Israeli protest proposed legal changes for 10th week

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Tens of thousands of Israelis demonstrated on Saturday against a controversial plan to review the judiciary as the government pushed ahead with the plan

TEL AVIV, Israel — Tens of thousands of Israelis demonstrated on Saturday against a controversial plan to review the judiciary while the government went ahead with the plan.

The national shows have been a regular weekly event for over two months.

Despite the demonstrations, Netanyahu and his allies have vowed to press ahead with a series of bills that would strip the Supreme Court of its ability to review legislation and give control to coalition politicians. on judicial positions.

Critics say the changes will destroy the country’s system of checks and balances and put power in the hands of the prime minister and his cronies.

“We are protesting because if we don’t, it’s like surrendering and we will never agree to the abolition of democracy in this country,” said Einat Gival-Levi, an activist. “It is extremely important that We will be noticed around the world.”

Hundreds of Israeli women’s rights activists dressed as characters from the television series, “The Handmaid’s Tale,” marched to downtown Tel Aviv to join the main protest.

The uproar over the legal reform plans by Benjamin Netanyahu’s government has plunged Israel into one of its worst domestic crises. Beyond the protests, which have drawn tens of thousands of Israelis to the streets and recently turned violent, opposition has risen from across society, with business leaders and legal officials ‘ speak out against what they say will be the damaging effects of the plan.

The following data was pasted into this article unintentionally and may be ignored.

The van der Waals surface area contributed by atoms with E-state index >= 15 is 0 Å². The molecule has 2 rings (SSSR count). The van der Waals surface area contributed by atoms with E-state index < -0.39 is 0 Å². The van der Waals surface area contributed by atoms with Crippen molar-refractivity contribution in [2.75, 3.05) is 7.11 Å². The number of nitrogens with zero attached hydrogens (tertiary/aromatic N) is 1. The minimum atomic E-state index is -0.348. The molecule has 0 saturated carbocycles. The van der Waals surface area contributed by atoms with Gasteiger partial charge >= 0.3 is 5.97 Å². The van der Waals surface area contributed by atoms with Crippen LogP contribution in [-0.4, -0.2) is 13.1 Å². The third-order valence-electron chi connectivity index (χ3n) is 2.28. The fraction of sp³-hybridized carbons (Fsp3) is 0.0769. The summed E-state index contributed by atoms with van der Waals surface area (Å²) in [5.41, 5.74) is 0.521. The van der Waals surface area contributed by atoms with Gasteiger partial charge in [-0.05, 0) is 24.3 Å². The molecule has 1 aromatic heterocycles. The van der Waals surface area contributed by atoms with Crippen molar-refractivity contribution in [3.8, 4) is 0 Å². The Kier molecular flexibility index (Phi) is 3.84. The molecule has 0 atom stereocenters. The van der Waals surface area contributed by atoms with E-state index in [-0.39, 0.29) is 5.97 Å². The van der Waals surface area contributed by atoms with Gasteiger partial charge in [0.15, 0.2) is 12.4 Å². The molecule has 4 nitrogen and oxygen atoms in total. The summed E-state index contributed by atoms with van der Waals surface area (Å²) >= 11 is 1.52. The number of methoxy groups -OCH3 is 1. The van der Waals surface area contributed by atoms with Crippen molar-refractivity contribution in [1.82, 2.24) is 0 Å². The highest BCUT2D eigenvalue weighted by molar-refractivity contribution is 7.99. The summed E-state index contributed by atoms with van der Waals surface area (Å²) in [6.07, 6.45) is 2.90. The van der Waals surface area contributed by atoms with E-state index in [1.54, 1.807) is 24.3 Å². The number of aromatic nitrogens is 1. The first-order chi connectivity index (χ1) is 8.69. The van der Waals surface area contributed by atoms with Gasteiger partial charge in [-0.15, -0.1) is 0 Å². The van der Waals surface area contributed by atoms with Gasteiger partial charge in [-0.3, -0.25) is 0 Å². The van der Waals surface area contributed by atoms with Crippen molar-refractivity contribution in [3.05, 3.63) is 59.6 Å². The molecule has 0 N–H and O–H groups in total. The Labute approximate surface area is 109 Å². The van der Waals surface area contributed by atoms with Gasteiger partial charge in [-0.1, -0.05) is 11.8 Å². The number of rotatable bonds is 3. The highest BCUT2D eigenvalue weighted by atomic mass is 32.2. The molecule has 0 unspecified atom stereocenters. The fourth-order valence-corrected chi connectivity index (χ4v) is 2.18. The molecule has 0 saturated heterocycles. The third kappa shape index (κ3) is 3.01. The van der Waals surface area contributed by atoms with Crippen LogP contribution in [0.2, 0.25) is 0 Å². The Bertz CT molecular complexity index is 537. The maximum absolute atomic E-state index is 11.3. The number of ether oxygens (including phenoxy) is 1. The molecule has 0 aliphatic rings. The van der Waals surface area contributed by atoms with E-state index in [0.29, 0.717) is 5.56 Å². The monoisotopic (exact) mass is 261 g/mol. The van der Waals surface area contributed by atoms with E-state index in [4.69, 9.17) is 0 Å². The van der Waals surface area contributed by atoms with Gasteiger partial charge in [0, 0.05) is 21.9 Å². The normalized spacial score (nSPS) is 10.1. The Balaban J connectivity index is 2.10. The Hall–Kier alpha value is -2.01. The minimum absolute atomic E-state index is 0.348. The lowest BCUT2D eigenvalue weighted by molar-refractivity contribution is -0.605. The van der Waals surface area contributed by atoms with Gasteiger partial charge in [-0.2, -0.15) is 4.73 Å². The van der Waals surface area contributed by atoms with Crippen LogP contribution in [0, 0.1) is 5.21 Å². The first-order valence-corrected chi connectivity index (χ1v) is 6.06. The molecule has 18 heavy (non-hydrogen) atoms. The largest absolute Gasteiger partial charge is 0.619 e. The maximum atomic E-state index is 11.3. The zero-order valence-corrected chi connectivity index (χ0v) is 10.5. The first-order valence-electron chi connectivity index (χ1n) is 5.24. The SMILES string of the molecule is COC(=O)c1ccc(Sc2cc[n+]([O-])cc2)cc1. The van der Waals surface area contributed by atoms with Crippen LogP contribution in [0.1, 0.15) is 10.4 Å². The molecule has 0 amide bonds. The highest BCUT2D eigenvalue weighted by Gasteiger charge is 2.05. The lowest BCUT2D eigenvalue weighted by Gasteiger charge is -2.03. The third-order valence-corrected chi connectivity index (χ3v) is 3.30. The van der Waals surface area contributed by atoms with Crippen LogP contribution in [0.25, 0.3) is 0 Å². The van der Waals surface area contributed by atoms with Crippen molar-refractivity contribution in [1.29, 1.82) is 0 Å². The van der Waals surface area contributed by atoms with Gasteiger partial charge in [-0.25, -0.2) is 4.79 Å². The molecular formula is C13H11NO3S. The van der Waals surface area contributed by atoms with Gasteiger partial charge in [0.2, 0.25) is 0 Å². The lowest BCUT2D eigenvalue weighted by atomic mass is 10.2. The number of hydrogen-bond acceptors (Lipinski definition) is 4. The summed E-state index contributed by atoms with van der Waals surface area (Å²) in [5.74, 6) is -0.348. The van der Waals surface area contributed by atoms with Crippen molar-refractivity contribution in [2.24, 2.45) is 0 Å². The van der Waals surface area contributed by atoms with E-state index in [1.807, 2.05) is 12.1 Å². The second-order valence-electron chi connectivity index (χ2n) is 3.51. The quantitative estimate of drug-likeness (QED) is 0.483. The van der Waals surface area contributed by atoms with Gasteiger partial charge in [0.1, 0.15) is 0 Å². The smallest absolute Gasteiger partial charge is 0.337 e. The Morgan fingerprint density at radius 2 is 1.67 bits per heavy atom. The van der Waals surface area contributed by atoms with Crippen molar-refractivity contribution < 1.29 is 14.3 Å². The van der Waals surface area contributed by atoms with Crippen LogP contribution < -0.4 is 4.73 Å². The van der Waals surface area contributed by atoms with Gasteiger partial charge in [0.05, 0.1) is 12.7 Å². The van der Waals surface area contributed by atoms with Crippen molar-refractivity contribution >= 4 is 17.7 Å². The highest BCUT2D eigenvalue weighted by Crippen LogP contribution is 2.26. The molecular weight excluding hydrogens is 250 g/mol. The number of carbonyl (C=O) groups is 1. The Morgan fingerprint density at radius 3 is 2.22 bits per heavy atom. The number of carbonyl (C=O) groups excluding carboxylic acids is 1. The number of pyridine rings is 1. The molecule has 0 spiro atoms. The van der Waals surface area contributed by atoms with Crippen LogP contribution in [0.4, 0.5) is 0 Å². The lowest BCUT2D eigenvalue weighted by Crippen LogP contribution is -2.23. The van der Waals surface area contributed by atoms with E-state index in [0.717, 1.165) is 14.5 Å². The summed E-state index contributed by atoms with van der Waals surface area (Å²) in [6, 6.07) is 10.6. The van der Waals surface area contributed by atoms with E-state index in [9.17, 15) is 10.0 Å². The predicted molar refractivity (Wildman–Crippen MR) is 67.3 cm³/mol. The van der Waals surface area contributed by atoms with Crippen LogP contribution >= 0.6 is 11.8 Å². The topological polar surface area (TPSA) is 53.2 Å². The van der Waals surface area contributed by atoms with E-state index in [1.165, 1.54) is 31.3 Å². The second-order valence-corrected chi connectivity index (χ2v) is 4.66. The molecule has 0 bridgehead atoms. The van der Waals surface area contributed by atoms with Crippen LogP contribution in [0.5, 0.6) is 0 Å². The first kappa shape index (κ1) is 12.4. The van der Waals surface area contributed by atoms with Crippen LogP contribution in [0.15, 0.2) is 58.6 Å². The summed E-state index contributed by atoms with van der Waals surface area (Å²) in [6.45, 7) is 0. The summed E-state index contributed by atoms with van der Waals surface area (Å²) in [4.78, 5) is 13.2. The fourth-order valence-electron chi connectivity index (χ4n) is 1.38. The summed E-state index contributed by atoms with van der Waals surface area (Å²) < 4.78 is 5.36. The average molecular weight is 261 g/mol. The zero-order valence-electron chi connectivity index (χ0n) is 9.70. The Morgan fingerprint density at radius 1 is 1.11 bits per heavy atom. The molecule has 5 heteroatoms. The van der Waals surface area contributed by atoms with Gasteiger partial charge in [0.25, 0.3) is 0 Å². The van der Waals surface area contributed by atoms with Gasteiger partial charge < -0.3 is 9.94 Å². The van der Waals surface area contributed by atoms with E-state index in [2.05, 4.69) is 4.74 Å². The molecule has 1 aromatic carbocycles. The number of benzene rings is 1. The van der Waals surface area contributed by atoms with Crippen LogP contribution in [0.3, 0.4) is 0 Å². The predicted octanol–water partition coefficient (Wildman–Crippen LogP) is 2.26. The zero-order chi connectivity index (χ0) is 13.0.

On Thursday, Netanyahu had to be transported to the country’s main international airport for a trip abroad after a crowd of cars and protesters prevented him from driving there.

The split has not spared the Israeli military, which is seeing an unprecedented challenge from its own fronts.

Critics also say that Netanyahu, who is on trial for corruption, is driven by personal grievances and could find an escape from the charges during the review. Netanyahu denies wrongdoing and says the legal changes have nothing to do with his trial.

The protests have largely been dominated by the country’s secular middle class. Israel’s Palestinian minority, who make up about 20% of the population, have been largely absent, partly because they suffer discrimination in Israel and because of how Israel treated their Palestinian brothers in the West Bank and Gaza.

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